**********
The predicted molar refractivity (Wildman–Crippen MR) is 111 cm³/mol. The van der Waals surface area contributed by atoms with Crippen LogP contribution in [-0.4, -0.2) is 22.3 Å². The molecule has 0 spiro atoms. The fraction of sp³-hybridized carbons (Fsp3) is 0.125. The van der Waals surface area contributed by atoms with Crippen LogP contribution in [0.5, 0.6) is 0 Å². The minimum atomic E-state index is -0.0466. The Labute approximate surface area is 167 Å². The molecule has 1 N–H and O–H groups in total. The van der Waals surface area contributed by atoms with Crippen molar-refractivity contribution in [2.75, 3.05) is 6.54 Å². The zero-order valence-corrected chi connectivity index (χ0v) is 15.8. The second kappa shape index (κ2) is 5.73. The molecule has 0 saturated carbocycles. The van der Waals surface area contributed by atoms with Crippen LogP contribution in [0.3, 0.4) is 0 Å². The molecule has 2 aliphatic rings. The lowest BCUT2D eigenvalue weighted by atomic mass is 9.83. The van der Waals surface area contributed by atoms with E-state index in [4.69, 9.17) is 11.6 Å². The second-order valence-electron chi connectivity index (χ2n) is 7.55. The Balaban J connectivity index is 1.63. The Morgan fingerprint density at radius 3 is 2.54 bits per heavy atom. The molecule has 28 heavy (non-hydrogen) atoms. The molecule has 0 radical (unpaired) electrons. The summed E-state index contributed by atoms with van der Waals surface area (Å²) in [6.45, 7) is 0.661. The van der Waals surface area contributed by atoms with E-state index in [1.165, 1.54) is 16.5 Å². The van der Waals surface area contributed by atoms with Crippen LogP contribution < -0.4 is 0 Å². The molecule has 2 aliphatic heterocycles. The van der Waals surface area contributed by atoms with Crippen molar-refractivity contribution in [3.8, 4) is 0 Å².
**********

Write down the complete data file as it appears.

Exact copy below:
The predicted molar refractivity (Wildman–Crippen MR) is 111 cm³/mol. The van der Waals surface area contributed by atoms with Crippen LogP contribution in [-0.4, -0.2) is 22.3 Å². The molecule has 0 spiro atoms. The fraction of sp³-hybridized carbons (Fsp3) is 0.125. The van der Waals surface area contributed by atoms with Crippen LogP contribution in [0.5, 0.6) is 0 Å². The minimum atomic E-state index is -0.0466. The Labute approximate surface area is 167 Å². The molecule has 1 N–H and O–H groups in total. The van der Waals surface area contributed by atoms with Crippen molar-refractivity contribution in [2.75, 3.05) is 6.54 Å². The zero-order valence-corrected chi connectivity index (χ0v) is 15.8. The second kappa shape index (κ2) is 5.73. The molecule has 0 saturated carbocycles. The van der Waals surface area contributed by atoms with Crippen LogP contribution in [0.3, 0.4) is 0 Å². The molecule has 2 aliphatic rings. The lowest BCUT2D eigenvalue weighted by atomic mass is 9.83. The van der Waals surface area contributed by atoms with E-state index in [4.69, 9.17) is 11.6 Å². The second-order valence-electron chi connectivity index (χ2n) is 7.55. The Balaban J connectivity index is 1.63. The Morgan fingerprint density at radius 3 is 2.54 bits per heavy atom. The molecule has 28 heavy (non-hydrogen) atoms. The molecule has 0 radical (unpaired) electrons. The summed E-state index contributed by atoms with van der Waals surface area (Å²) in [6.45, 7) is 0.661. The van der Waals surface area contributed by atoms with E-state index in [1.165, 1.54) is 16.5 Å². The van der Waals surface area contributed by atoms with Crippen LogP contribution < -0.4 is 0 Å². The molecule has 2 aliphatic heterocycles. The van der Waals surface area contributed by atoms with Crippen molar-refractivity contribution in [3.8, 4) is 0 Å².